I remember as a kids my sister and I always begged my parents as soon as we got home from the annual Thanksgiving trip to Grandma's to head out to the local tree farm. Unfortunately, it seems like that first weekend after thanksgiving my dad always had a business trip out of town. Even as a kid I could hardly wait to decorate the house. I guess there are some things you never grow out of!

Since I don't have the energy to put up my actual tree, enjoy this trip down memory lane of Brandt Christmas tree hunting.

Friday, November 14, 2008

A new home

Many of you know that my team and I are privileged to have a great relationship with the local orphanage. They graciously allow us to partner with them in loving the fatherless and motherless of this town. I'm being entirely honest when I say this is a privilege. The women who work at this orphanage are truly heroes of mine. They love the children as their own and pour out their lives loving them. There is a lot to learn about love from them!
Recently, we were blessed to watch the orphanage move from a facility on the outskirts of the city to an amazing new facility in the heart of the city. In many ways, this move also reflects a changing perspective of many people, especially students from our university. In the past few years, we have watched the number of students interested in the orphans multiply rapidly. It used to be only our team visiting the kids on Saturdays, now it's not uncommon to have more than 3 students per child on a Saturday. Students pour in bringing fruit, clothing, snacks, and more importantly hearts full of love. This sight is remarkable, considering orphans in China are on a periphery of a nation that functions based on social circles. They have no in-group, yet students are reaching out to them.
Students at the orphanage
The new facility is at least double the size of the previous building. The attention to detail is remarkable, especially for China. All of the staircases have built in baby gates. The baby floor is equipped with low handrails to help toddlers learning to walk. The baby room has an adjacent large bathroom equipped with half a dozen bathtubs and small toilets . The building is warm. The heating is excellent. There's a room for sick children to stay in so others don't get sick. There's a craft room. The older children's rooms have whimsical trees growing on the walls and columns. Shiny new beds are topped with large stuffed animals. I was near tears as I walked through this beautiful building. Give thanks to the one who labors on behalf of the widows and orphans!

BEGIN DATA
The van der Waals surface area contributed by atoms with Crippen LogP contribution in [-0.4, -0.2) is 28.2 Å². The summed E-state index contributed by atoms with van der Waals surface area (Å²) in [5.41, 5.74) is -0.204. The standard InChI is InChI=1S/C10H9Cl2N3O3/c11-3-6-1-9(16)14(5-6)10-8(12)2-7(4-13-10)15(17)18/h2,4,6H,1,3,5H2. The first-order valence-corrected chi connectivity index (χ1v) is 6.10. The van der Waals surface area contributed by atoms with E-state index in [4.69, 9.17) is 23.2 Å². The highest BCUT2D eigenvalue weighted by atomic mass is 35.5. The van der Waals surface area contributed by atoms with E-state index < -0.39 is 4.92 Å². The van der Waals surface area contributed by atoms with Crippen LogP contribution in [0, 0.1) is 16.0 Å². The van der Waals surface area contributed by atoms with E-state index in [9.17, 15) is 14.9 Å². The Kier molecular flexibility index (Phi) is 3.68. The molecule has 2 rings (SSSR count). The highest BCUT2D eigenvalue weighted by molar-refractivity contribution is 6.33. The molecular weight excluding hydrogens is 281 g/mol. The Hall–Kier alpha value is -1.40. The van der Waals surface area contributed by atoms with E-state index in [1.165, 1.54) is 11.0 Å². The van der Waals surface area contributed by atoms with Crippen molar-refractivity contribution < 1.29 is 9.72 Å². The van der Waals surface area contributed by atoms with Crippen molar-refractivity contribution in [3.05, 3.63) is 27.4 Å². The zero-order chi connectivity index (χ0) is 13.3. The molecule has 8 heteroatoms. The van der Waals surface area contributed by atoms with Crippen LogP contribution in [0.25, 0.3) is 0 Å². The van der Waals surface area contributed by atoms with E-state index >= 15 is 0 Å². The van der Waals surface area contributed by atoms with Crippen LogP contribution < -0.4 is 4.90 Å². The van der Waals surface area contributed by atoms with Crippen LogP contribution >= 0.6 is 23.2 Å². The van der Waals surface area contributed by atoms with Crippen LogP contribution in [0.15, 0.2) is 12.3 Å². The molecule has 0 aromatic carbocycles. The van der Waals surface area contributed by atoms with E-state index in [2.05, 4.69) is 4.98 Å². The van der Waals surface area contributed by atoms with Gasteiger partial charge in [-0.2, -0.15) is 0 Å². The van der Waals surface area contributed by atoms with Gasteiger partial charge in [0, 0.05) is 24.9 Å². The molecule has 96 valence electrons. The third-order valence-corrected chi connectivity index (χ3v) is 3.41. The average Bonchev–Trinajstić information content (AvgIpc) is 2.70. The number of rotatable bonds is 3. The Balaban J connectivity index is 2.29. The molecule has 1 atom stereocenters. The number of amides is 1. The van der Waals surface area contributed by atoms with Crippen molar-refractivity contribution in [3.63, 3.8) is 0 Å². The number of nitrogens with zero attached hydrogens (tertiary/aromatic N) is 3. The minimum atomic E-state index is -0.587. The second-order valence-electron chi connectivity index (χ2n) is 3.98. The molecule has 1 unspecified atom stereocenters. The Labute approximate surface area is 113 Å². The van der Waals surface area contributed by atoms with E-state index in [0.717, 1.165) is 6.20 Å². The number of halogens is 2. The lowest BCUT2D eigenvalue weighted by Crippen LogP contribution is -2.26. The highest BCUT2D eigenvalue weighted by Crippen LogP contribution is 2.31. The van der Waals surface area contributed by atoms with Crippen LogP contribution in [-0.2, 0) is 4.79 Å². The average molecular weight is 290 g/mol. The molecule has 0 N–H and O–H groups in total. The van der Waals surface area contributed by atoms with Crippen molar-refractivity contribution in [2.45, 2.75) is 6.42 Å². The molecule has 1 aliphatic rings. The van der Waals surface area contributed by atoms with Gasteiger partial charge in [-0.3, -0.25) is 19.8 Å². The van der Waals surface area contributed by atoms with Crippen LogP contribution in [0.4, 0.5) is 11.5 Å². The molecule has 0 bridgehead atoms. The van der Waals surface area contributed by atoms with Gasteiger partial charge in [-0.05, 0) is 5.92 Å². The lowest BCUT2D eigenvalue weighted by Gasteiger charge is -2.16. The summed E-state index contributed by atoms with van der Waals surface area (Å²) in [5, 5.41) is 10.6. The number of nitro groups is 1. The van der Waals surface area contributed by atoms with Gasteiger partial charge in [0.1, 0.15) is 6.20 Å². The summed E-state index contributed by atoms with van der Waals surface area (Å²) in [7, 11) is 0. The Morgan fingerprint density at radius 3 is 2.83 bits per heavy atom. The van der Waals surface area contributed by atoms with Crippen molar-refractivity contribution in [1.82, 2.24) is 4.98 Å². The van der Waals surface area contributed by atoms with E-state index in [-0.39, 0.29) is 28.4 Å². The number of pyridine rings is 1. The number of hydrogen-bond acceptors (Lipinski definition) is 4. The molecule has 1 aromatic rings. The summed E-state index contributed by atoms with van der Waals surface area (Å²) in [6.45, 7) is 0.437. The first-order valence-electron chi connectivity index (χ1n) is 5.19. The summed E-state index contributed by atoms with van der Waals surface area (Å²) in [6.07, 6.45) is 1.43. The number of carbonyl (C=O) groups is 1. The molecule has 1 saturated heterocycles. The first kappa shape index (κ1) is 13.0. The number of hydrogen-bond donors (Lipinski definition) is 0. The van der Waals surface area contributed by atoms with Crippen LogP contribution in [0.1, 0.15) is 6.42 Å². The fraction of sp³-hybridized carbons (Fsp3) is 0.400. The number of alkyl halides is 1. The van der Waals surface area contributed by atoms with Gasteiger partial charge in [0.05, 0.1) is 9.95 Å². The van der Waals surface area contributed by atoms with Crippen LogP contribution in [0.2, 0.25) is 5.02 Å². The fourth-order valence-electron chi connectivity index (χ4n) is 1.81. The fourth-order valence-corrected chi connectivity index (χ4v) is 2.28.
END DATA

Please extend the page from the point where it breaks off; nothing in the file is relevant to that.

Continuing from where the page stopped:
Big kids room
Baby bathroom
Baby room

Wednesday, November 12, 2008

A little taste of heaven

My world was forever changed tonight. I think I just discovered my new favorite candy. Never before have I thought a candy was worthy of an entire blog post. Tonight I received a small package from my former team leader (you're amazing Amanda!!!). I was a bit perplexed when I opened it and saw kisses with orange wrappers. I thought maybe they were just dressed up for Halloween. Never in my wildest most wonderful dreams did I ever think Hershey's would make a PUMPKIN kiss. I love pumpkin anything...and it's a flavor that I miss dearly in China in the fall. Now a pumpkin spice kiss sounds a little strange, but let me tell you (unless you're a teammate who's going to come ask me for one), this is the most remarkable candy ever created. I'm in love. I'll go ahead and count this as my single's day present. And thank goodness I'm single, because I wouldn't want to share these precious kisses with anyone!

Tuesday, November 11, 2008

Happy Singles Day!

Today is an "unofficial" holiday in China. Due to the abundance of ones in today's date (11/11), the younger generation in China has dubbed the day as "Single's Day"--because being single is something to celebrate. There was not a hint of sarcasm in that last statement. OK, maybe there was just a little bit. I might feel differently if I actually received gifts on the day.

Anyways, to celebrate the holiday, one of the local restaurants (that is owned by an independent foreign teacher) decided to host a party. At the party, all of the foreign teachers were auctioned off for dinner "dates". The money raised by the auction is being given to the orphanage. The idea of being auctioned off like a piece of meat was slightly repulsive to Sarah and I, but we also wanted to support the orphanage. Our solution was to be auctioned off together. Really, who could pass up the opportunity to discover your net worth? Plus, we were offering the added bonus of two girls for the price of one. Apparently, Sarah and I (together) are worth 27 RMB (about 4 dollars). Wow, that amount looks even sadder when I convert it. :) The foreign teacher, not surprisingly, with the highest net worth was Vance, bringing in over 40 RMB. We tease Vance about being the newest Mr. Halligan/heart throb on campus. Sure enough, there was a gaggle of giggling girls ready and eager to bid on him.